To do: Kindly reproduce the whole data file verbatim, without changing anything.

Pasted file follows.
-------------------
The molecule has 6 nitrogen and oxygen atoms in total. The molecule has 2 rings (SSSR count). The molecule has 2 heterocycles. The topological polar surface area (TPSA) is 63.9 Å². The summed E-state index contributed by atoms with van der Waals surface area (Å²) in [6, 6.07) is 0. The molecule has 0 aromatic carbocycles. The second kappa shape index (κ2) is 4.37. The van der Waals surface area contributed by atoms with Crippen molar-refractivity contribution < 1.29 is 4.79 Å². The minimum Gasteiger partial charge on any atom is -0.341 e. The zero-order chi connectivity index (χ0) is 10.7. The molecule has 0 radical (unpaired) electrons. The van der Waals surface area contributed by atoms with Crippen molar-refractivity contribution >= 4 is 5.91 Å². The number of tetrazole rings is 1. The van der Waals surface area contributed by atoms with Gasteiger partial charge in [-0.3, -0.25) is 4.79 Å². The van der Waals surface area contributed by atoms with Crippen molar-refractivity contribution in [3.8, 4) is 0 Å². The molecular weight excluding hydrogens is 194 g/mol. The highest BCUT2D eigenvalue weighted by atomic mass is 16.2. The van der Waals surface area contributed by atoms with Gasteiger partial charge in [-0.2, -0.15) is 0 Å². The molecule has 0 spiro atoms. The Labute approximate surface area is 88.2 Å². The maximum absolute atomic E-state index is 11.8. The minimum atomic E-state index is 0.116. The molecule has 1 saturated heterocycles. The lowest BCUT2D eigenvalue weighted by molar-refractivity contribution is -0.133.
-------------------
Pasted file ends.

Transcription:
The molecule has 6 nitrogen and oxygen atoms in total. The molecule has 2 rings (SSSR count). The molecule has 2 heterocycles. The topological polar surface area (TPSA) is 63.9 Å². The summed E-state index contributed by atoms with van der Waals surface area (Å²) in [6, 6.07) is 0. The molecule has 0 aromatic carbocycles. The second kappa shape index (κ2) is 4.37. The van der Waals surface area contributed by atoms with Crippen molar-refractivity contribution < 1.29 is 4.79 Å². The minimum Gasteiger partial charge on any atom is -0.341 e. The zero-order chi connectivity index (χ0) is 10.7. The molecule has 0 radical (unpaired) electrons. The van der Waals surface area contributed by atoms with Crippen molar-refractivity contribution >= 4 is 5.91 Å². The number of tetrazole rings is 1. The van der Waals surface area contributed by atoms with Gasteiger partial charge in [-0.3, -0.25) is 4.79 Å². The van der Waals surface area contributed by atoms with Crippen molar-refractivity contribution in [3.8, 4) is 0 Å². The molecular weight excluding hydrogens is 194 g/mol. The highest BCUT2D eigenvalue weighted by atomic mass is 16.2. The van der Waals surface area contributed by atoms with Gasteiger partial charge in [-0.2, -0.15) is 0 Å². The molecule has 0 spiro atoms. The Labute approximate surface area is 88.2 Å². The maximum absolute atomic E-state index is 11.8. The minimum atomic E-state index is 0.116. The molecule has 1 saturated heterocycles. The lowest BCUT2D eigenvalue weighted by molar-refractivity contribution is -0.133.